First Call Move Diminishes Merger Accounting Proposal

An accounting proposal that bankers feel could significantly dampen the future earnings of merged companies (See FMR 4/12/99, p.1) may, practically speaking, not be so bad after all.

The Financial Accounting Standards Board’s business combinations project is currently on path to limit the life of goodwill–the premium paid in an acquisition–to 10 years and not more than 20 under certain circumstances. Currently, the limit is 40 years for most companies and 25 years for banks, which means the goodwill would have to be amortized in most cases in less than half the time period, significantly increasing the hit to earnings and making the mergers appear less attractive for investors.

Investors, however, may not care about goodwill, after all. The first official sign of that arose last week when First Call Corp., which forecasts companies’ earnings, said it would emphasize earnings without goodwill adjustments for five high-tech companies and may do so for 15 more. Called “cash EPS,” the new number reflects technology analysts’ priorities, said Chuck Hill, director of research at First Call. He added that the number will be extended to other industries if there is investor demand.

Robert Willens, managing director and accounting expert at Lehman Brothers, said he thinks that is a likely outcome. “I don’t think there would be much opposition to it. Everybody wants to see higher earnings,” he said.

Practically speaking, Willens noted, a shift in investors’ priorities toward cash EPS would largely limit the relevance goodwill information to 10Ks and 10Qs, and leave earnings per share untouched. “You know that this is going to happen in the banking arena, where analysts are very attuned to this kind of thing.”

Gramm’s Flowers Trampled

The Senate version of financial modernization legislation is likely to be delayed by congressional debate and action on the Kosovo crisis, according to sources, further lessening what momentum remains for passage this year.

Sen. Phil Gramm, R-Texas, made such a comment to industry officials during a fund-raiser last week in Washington. A meeting with Gramm and Sen. Trent Lott, R-Miss., the Senate majority leader, as well as Sens. Tom Daschle, S.D., minority leader, and Paul Sarbanes, Md., ranking member of the Senate Banking Committee, was postponed because of the issue, according to congressional staffers. The meeting was scheduled to take place April 13.

And, in a meeting with financial services industry lobbyists April 15, Gramm was noncommittal about when the Senate would consider the bill. Gramm’s other comments dealt primarily with the reported visit of 13 busloads of community activists to his home April 11. “They knocked on my windows and trampled my little flowers,” Gramm related to the assembled lobbyists. He also said they shouted through the windows, “Wendy, we know now where you live!” Wendy is Gramm’s wife; she is a former chairman of the Commodity Futures Trading Commission.

The only deadline for action on the bill is the need for the House Commerce Committee to report it out on a sequential referral by May 14. It is unclear what changes the panel will make to the bill. But Rep. John D. Dingell, D-Mich., ranking minority member of the panel, said he would likely propose an amendment to the bill during the panel’s consideration of it that would subject those barred from the banking, securities or the insurance businesses to “statutory disqualification” if they have been found by a state securities or insurance commission, or state or federal banking agency to have committed fraudulent acts or violated statutes enforced by these agencies.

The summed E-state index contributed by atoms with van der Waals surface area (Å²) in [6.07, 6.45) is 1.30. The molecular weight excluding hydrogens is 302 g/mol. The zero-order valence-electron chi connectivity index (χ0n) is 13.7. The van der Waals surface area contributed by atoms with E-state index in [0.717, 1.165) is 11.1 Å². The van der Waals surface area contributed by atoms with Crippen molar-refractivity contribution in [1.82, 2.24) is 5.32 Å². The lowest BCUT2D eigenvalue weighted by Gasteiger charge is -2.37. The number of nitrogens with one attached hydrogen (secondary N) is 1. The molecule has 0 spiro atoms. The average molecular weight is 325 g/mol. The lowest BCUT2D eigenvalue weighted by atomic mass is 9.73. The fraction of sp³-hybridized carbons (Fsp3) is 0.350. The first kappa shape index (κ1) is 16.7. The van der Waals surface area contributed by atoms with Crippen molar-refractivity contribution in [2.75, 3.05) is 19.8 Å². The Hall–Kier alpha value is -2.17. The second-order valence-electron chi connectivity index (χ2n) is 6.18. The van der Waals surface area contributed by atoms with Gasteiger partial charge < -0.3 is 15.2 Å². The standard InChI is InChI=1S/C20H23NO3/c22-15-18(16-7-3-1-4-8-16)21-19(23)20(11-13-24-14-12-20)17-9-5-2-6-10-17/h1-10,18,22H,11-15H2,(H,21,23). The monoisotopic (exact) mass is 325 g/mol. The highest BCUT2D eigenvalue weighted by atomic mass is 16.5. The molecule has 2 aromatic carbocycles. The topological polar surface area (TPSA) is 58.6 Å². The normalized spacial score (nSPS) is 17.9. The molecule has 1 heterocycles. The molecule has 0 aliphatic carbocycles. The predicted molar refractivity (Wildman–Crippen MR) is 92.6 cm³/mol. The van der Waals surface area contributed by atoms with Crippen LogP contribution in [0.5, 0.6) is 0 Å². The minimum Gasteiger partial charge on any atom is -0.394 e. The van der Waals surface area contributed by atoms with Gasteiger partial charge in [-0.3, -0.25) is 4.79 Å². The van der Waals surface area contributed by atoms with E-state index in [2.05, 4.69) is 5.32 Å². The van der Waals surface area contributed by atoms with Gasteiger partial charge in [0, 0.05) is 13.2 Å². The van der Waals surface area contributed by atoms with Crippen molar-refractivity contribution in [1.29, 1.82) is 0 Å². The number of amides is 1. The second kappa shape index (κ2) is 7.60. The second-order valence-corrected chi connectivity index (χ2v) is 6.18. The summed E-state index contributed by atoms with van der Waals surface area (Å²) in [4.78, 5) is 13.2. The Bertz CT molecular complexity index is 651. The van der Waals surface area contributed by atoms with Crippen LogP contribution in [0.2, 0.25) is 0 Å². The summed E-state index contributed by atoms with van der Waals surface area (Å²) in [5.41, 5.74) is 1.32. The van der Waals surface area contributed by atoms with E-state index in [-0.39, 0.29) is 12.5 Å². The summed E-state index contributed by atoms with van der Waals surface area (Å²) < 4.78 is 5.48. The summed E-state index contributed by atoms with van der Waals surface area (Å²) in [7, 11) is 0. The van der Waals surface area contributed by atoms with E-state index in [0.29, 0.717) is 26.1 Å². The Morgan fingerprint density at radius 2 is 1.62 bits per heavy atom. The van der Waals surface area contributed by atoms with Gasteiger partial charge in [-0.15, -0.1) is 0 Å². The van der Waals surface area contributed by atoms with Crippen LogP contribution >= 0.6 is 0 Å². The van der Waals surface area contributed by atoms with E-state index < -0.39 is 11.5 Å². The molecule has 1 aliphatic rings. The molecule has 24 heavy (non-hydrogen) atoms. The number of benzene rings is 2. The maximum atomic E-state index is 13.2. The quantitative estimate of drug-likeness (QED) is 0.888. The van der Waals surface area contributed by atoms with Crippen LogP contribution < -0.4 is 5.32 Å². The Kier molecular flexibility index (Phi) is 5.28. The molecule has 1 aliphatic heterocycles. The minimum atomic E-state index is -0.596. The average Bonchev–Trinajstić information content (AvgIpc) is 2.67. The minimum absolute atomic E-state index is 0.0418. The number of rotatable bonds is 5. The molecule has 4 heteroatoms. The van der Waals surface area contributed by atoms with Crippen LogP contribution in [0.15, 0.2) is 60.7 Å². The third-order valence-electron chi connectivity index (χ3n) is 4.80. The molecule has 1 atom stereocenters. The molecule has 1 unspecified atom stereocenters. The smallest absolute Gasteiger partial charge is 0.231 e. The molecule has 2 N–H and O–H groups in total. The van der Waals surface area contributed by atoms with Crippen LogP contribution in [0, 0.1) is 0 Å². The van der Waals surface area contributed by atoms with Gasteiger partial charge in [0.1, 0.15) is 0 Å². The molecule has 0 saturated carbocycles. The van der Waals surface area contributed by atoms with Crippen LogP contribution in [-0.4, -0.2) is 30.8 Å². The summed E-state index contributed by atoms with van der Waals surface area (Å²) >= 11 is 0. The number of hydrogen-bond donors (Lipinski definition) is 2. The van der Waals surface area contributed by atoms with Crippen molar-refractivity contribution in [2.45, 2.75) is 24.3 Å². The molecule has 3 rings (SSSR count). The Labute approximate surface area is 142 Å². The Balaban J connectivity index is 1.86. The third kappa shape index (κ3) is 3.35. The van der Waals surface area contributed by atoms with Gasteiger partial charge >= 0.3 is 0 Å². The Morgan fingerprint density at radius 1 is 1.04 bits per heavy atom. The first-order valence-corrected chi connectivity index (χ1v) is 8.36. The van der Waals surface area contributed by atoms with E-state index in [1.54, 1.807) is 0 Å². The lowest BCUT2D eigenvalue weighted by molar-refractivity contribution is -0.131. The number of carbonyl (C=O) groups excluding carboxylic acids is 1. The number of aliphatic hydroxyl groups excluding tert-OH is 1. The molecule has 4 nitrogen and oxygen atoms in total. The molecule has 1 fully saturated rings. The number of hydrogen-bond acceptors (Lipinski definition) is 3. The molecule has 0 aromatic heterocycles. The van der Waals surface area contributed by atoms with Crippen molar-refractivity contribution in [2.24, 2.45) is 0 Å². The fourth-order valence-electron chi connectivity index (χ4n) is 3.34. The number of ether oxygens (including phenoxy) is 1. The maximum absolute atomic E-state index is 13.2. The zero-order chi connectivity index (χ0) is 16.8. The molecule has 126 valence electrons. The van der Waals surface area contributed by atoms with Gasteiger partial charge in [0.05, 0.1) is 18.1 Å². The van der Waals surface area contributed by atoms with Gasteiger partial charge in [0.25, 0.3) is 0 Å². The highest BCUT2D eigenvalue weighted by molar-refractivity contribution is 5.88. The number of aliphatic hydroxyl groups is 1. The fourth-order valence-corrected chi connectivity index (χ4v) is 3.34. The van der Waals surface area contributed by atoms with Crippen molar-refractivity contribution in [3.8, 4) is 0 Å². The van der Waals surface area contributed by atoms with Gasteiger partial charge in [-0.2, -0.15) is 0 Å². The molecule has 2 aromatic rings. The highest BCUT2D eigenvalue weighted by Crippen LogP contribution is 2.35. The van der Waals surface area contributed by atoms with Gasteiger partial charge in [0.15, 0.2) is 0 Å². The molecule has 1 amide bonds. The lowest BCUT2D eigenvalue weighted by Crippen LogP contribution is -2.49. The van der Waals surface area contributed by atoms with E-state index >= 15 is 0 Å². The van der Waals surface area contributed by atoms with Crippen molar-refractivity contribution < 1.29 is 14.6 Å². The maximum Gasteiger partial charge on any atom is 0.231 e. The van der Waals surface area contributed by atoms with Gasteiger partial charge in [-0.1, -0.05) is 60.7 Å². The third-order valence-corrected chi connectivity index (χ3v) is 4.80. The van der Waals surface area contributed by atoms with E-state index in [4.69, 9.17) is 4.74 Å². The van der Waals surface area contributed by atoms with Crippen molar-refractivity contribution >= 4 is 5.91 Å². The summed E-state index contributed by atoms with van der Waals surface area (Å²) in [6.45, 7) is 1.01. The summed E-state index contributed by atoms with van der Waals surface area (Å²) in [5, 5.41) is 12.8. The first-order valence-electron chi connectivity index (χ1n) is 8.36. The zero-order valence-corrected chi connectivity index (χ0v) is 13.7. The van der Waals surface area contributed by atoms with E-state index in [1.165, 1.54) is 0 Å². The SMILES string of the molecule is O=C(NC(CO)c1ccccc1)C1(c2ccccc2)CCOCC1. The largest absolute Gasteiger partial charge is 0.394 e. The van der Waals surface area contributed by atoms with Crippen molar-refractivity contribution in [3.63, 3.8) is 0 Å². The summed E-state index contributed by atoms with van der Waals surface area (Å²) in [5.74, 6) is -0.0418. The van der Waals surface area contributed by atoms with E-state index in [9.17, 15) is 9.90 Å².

“The (Clinton) Administration has admonished us against sending a bill with ‘inadequate consumer protections’ to the president,” Dingell said in a letter to the Comptroller General April 13

Big Banks Trounce Financial Modernization’s CRA Provisions

First Union has joined several of the nation’s large banks in opposing a rollback of Community Reinvestment Act mandates contained in a version of financial modernization legislation passed by the Senate Banking Committee last month.

The bank’s letter, sent to all members of the Senate Banking Committee (and different from the one mentioned in the previous story), undermines the position of Sen. Phil Gramm, R-Texas, chairman of the committee. Gramm included several CRA rollback provisions in financial modernization legislation reported out of his committee March 11. These provisions include a one-year safe harbor from additional scrutiny of a bank’s CRA compliance record when applying for approval of a merger or acquisition if the institution has a satisfactory or outstanding CRA rating. The bill also exempts institutions with assets of less than $100 million from CRA compliance.

“It is the position of First Union National Bank that a strong bank cannot exist in a weak community,” said Jane N. Henderson, a First Union corporate official based in Charlotte, in a letter to all members of the Senate Banking Committee. A similar letter was written several weeks ago by officials of Bank of America. “Moreover, the bank realizes that lending to low and moderate-income customers can be profitable.”

It adds that, “First Union also has a core corporate principle that it must be a leader in the communities in which it serves. Such leadership is manifest through creative and innovative lending, investing, services, contributions and volunteerism.”

First Union Voices Dissent On Modernization

First Union, the nation’s sixth-largest bank, is voicing deep concerns about the current versions of financial modernization legislation, including provisions that the industry fears could greatly increase the cost of and unreasonably delay mergers and acquisitions.

In its comments to the American Bankers Association, First Union specifically referred to the House version of the bill, which contains a provision giving the Federal Reserve Board the authority to hold hearings in all communities affected by a potential merger. This will “expand the processing time for applications and give opposition groups unprecedented opportunities to inappropriately impede bank transactions,” a bank official said.

While some difficult language was watered down during committee consideration, First Union remains convinced that the legislation’s effect will be to mandate expensive, time consuming hearings in virtually every merger transaction.

The letter, signed by Marion A. Cowell Jr., executive vice president, general counsel and secretary of First Union, also voiced concerns about certain powers issues, especially as they deal with sales of insurance and other products and services. It also sought to prod the industry’s Washington lobbyists to back off from support of the bill.